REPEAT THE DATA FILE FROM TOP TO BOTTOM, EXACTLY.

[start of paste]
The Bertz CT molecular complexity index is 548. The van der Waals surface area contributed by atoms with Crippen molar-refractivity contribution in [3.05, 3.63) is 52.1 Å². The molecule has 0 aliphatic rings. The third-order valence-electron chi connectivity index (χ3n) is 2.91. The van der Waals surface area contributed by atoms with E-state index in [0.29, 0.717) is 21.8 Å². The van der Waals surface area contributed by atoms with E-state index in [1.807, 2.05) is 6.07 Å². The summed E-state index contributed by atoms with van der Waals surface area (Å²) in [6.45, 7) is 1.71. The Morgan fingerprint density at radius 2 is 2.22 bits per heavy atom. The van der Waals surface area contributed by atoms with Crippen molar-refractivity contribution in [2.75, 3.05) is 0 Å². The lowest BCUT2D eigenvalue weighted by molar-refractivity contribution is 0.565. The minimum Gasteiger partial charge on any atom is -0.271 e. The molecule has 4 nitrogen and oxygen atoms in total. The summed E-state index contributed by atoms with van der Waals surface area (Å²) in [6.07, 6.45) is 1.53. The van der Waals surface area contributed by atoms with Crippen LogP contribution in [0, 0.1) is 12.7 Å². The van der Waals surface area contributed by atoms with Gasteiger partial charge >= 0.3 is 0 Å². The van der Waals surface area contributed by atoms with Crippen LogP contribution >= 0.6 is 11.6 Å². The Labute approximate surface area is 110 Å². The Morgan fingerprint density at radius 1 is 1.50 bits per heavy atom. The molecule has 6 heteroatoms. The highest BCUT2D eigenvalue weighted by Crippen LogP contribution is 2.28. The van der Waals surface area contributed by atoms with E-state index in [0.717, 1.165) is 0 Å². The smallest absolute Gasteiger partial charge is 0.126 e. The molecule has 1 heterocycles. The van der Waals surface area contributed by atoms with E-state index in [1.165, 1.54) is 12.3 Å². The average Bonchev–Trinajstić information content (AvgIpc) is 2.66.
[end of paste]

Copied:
The Bertz CT molecular complexity index is 548. The van der Waals surface area contributed by atoms with Crippen molar-refractivity contribution in [3.05, 3.63) is 52.1 Å². The molecule has 0 aliphatic rings. The third-order valence-electron chi connectivity index (χ3n) is 2.91. The van der Waals surface area contributed by atoms with E-state index in [0.29, 0.717) is 21.8 Å². The van der Waals surface area contributed by atoms with E-state index in [1.807, 2.05) is 6.07 Å². The summed E-state index contributed by atoms with van der Waals surface area (Å²) in [6.45, 7) is 1.71. The Morgan fingerprint density at radius 2 is 2.22 bits per heavy atom. The van der Waals surface area contributed by atoms with Crippen molar-refractivity contribution in [2.75, 3.05) is 0 Å². The lowest BCUT2D eigenvalue weighted by molar-refractivity contribution is 0.565. The minimum Gasteiger partial charge on any atom is -0.271 e. The molecule has 4 nitrogen and oxygen atoms in total. The summed E-state index contributed by atoms with van der Waals surface area (Å²) in [6.07, 6.45) is 1.53. The van der Waals surface area contributed by atoms with Crippen LogP contribution in [0, 0.1) is 12.7 Å². The van der Waals surface area contributed by atoms with Gasteiger partial charge >= 0.3 is 0 Å². The van der Waals surface area contributed by atoms with Crippen LogP contribution >= 0.6 is 11.6 Å². The Labute approximate surface area is 110 Å². The Morgan fingerprint density at radius 1 is 1.50 bits per heavy atom. The molecule has 6 heteroatoms. The highest BCUT2D eigenvalue weighted by Crippen LogP contribution is 2.28. The van der Waals surface area contributed by atoms with E-state index in [0.717, 1.165) is 0 Å². The smallest absolute Gasteiger partial charge is 0.126 e. The molecule has 1 heterocycles. The van der Waals surface area contributed by atoms with E-state index in [1.165, 1.54) is 12.3 Å². The average Bonchev–Trinajstić information content (AvgIpc) is 2.66.